When Facebook told us in 2015 that GSR had broken their terms of service, we deleted the raw data from our file server and began the process of searching for and removing its derivatives in our system, in coordination with Facebook. No traces exist of it in our work.
Subsequently, we took legal action against GSR for breach of contract.
We cooperated with Facebook to ensure they were satisfied that we had not knowingly breached any of their terms of service. When Facebook sought further assurances in 2017, we carried out an internal audit to make sure that all the data, all its derivatives, and all backups had been deleted.
Because of recent inaccurate news reporting, we will be undertaking an independent audit by a leading data forensics firm to demonstrate that we do not hold any GSR data.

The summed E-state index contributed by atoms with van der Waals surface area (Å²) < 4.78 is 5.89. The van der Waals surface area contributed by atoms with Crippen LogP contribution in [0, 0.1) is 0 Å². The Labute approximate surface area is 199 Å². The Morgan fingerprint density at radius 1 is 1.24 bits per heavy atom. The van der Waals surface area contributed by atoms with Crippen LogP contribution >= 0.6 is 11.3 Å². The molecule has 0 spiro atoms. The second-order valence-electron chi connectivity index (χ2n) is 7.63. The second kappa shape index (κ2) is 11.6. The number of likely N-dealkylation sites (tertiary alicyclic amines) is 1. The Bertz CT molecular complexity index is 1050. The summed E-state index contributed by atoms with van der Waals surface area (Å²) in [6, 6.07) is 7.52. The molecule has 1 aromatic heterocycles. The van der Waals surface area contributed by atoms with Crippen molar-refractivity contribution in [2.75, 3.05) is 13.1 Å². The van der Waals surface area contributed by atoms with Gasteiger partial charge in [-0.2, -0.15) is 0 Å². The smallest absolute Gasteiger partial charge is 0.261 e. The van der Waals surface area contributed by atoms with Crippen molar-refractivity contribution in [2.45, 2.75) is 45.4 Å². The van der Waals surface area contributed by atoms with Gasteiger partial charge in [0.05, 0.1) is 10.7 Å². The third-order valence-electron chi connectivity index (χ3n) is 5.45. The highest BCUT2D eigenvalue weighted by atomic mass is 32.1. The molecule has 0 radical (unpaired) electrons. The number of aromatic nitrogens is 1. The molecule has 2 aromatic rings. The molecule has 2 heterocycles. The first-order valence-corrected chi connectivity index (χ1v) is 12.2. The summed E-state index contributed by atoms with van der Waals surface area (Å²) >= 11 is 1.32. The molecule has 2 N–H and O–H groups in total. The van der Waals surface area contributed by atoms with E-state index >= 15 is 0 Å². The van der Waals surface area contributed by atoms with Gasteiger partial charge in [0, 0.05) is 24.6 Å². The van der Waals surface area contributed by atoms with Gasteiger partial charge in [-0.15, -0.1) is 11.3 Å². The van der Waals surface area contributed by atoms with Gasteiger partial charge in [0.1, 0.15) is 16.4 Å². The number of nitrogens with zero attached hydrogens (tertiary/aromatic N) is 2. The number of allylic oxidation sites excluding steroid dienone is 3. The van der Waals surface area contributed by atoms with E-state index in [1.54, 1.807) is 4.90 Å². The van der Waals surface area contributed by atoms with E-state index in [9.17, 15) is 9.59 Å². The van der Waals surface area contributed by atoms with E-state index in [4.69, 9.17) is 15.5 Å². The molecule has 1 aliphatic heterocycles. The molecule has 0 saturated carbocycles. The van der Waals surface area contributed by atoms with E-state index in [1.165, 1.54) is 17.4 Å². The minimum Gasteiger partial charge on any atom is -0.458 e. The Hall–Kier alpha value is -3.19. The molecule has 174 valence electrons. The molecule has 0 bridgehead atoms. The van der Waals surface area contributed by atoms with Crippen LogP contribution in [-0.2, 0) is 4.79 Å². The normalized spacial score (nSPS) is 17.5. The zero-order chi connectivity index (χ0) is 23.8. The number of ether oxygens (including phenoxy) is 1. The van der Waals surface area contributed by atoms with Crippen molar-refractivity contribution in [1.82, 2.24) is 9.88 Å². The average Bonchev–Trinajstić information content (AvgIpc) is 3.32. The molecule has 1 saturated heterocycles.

We have been working with the UK’s Information Commissioner’s Office (ICO) since February 2017, when we hosted its team in our London office to provide total transparency on the data we hold, how we process it, and the legal basis for us processing it. We offered to share all communications and documents we hold relating to GSR with the ICO, and to help them search our systems for GSR data.
The ICO said in May 2017 that it would “open a formal investigation into the use of data analytics for political purposes”, and engage “with a range of organizations – political parties and campaigns, data companies and social media platforms”.
The ICO’s remit is compliance with existing laws, identifying any limitations in existing legislation, and generally raising public awareness and confidence: these are all goals which data privacy Cambridge Analytica supports.